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all the weight of the admissions of a hostile witness. No one doubts his familiarity with the whole range of the criticism represented by such names as Strauss and Baur, and no one questions his disposition to give full weight to every objection which that criticism can urge. Even without assuming that he is prejudiced on either one side or the other, it will be admitted on all hands that he is more favorably disposed than otherwise to such criticism as Prof. Huxley relies on. When, therefore, with this full knowledge of the literature of the subject, such a writer comes to the conclusion that the criticism in question has entirely failed to make good its case on a point like that of the authorship of St. Luke's Gospel, we are at least justified in concluding that critical objections do not possess the weight which unbelievers or skeptics are wont to assign to them. M. Renan, in a word, is no adequate witness to the Gospels; but he is a very significant witness as to the value of modern critical objections to them.

Let us pass to the two other so-called "synoptical" Gospels. With respect to St. Matthew, M. Renan says in the same preface ("Vie de Jésus," p. lxxxi):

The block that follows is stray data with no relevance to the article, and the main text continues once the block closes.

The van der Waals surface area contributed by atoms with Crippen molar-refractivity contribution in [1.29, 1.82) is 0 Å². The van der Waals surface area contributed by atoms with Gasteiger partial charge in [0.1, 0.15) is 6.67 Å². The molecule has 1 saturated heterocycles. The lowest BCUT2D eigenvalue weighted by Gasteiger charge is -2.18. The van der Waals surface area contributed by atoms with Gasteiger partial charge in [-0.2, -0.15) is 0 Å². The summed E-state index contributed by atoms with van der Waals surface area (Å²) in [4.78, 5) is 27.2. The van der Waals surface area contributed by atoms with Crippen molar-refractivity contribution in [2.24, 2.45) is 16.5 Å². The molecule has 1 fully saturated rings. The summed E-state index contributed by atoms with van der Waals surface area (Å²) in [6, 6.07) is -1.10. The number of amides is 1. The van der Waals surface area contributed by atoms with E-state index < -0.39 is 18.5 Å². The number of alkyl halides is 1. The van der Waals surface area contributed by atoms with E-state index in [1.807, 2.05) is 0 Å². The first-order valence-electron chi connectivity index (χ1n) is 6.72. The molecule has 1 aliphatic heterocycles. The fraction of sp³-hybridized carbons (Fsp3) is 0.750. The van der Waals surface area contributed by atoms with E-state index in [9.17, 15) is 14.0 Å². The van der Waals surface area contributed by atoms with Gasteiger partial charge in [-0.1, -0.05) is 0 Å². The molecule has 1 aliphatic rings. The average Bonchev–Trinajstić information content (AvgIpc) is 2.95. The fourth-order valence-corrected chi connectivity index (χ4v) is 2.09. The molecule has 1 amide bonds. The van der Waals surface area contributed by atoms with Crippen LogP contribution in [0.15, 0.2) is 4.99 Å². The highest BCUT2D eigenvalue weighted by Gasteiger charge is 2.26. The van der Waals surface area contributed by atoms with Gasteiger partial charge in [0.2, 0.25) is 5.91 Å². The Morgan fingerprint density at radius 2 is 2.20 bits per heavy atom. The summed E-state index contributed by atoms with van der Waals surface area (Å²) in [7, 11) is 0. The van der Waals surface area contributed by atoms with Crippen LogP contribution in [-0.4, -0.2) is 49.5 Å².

To sum up, I admit the four canonical Gospels as serious documents. All go back to the age which followed the death of Jesus; but their historical value is very diverse. .St. Matthew evidently deserves peculiar confidence for the discourses. Here are "the oracles," the very notes taken while the memory of the instruction of Jesus was living and definite. A kind of flashing brightness at once sweet and terrible, a divine force, if I may so say, underlies these words, detaches them from the context, and renders them easily recognizable by the critic.

In respect again to St. Mark, he says (p. lxxxii):

The Gospel of St. Mark is the one of the three synoptics which has remained the most ancient, the most original, and to which the least of later additions have been made. The details of fact possess in St. Mark a definiteness which we seek in vain in the other evangelists. He is fond of reporting certain sayings of our Lord in Syro-Chaldaic. He is full of minute observations, proceeding, beyond doubt, from an eye-witness. There is nothing to conflict with the supposition that this eye-witness, who had evidently followed Jesus, who had loved him and watched him in close intimacy, and who had preserved a vivid image of him, was the apostle Peter himself, as Papias has it.

I call these admissions a "practical surrender" of the adverse case, as stated by critics like Strauss and Baur, who denied that we had in the Gospels contemporary evidence, and I do not think it necessary to define the adjective, in order to please Prof. Huxley's appetite for definitions. At the very least it is a direct contradiction of Prof. Huxley's statement[1] that we know "absolutely nothing" of "the originator or originators" of the narratives in the first three Gospels; and it is an equally direct contradiction of the case, on which his main reply to my paper is based, that we

  1. "Popular Science Monthly" for April, 1889, p. 756.